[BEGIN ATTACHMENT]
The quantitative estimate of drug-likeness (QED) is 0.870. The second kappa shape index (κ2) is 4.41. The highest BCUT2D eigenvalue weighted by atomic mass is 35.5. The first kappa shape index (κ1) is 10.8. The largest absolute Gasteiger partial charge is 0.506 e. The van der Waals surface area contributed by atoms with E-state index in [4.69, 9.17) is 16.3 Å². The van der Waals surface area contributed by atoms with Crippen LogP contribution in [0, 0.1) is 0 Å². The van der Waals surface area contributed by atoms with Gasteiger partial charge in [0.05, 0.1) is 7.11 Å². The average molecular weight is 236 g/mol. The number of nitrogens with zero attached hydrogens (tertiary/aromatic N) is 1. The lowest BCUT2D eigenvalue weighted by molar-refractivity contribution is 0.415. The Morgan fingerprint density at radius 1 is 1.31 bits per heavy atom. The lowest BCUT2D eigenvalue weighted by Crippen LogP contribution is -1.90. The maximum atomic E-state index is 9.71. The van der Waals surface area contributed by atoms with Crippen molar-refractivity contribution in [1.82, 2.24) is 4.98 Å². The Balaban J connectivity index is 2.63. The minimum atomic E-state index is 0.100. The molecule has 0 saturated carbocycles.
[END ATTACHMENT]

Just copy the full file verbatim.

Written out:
The quantitative estimate of drug-likeness (QED) is 0.870. The second kappa shape index (κ2) is 4.41. The highest BCUT2D eigenvalue weighted by atomic mass is 35.5. The first kappa shape index (κ1) is 10.8. The largest absolute Gasteiger partial charge is 0.506 e. The van der Waals surface area contributed by atoms with E-state index in [4.69, 9.17) is 16.3 Å². The van der Waals surface area contributed by atoms with Crippen LogP contribution in [0, 0.1) is 0 Å². The van der Waals surface area contributed by atoms with Gasteiger partial charge in [0.05, 0.1) is 7.11 Å². The average molecular weight is 236 g/mol. The number of nitrogens with zero attached hydrogens (tertiary/aromatic N) is 1. The lowest BCUT2D eigenvalue weighted by molar-refractivity contribution is 0.415. The Morgan fingerprint density at radius 1 is 1.31 bits per heavy atom. The lowest BCUT2D eigenvalue weighted by Crippen LogP contribution is -1.90. The maximum atomic E-state index is 9.71. The van der Waals surface area contributed by atoms with Crippen molar-refractivity contribution in [1.82, 2.24) is 4.98 Å². The Balaban J connectivity index is 2.63. The minimum atomic E-state index is 0.100. The molecule has 0 saturated carbocycles.